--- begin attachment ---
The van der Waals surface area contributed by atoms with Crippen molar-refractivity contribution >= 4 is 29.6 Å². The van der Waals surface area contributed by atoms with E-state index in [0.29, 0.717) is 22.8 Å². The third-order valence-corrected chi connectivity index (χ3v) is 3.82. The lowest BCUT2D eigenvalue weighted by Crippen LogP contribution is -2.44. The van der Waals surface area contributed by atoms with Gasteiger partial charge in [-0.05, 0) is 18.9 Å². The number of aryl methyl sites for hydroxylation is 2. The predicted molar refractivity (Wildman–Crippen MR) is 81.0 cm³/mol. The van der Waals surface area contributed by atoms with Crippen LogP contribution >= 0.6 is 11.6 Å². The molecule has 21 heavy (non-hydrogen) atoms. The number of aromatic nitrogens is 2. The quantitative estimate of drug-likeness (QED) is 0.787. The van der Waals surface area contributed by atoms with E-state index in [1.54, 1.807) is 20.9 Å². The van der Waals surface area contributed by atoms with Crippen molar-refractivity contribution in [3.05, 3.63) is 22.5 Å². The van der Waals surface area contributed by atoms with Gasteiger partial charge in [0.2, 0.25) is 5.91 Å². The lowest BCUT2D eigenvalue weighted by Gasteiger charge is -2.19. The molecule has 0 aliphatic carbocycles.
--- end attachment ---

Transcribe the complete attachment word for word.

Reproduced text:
The van der Waals surface area contributed by atoms with Crippen molar-refractivity contribution >= 4 is 29.6 Å². The van der Waals surface area contributed by atoms with E-state index in [0.29, 0.717) is 22.8 Å². The third-order valence-corrected chi connectivity index (χ3v) is 3.82. The lowest BCUT2D eigenvalue weighted by Crippen LogP contribution is -2.44. The van der Waals surface area contributed by atoms with Gasteiger partial charge in [-0.05, 0) is 18.9 Å². The number of aryl methyl sites for hydroxylation is 2. The predicted molar refractivity (Wildman–Crippen MR) is 81.0 cm³/mol. The van der Waals surface area contributed by atoms with Crippen LogP contribution >= 0.6 is 11.6 Å². The molecule has 21 heavy (non-hydrogen) atoms. The number of aromatic nitrogens is 2. The quantitative estimate of drug-likeness (QED) is 0.787. The van der Waals surface area contributed by atoms with E-state index in [1.54, 1.807) is 20.9 Å². The van der Waals surface area contributed by atoms with Crippen molar-refractivity contribution in [3.05, 3.63) is 22.5 Å². The van der Waals surface area contributed by atoms with Gasteiger partial charge in [0.2, 0.25) is 5.91 Å². The lowest BCUT2D eigenvalue weighted by Gasteiger charge is -2.19. The molecule has 0 aliphatic carbocycles.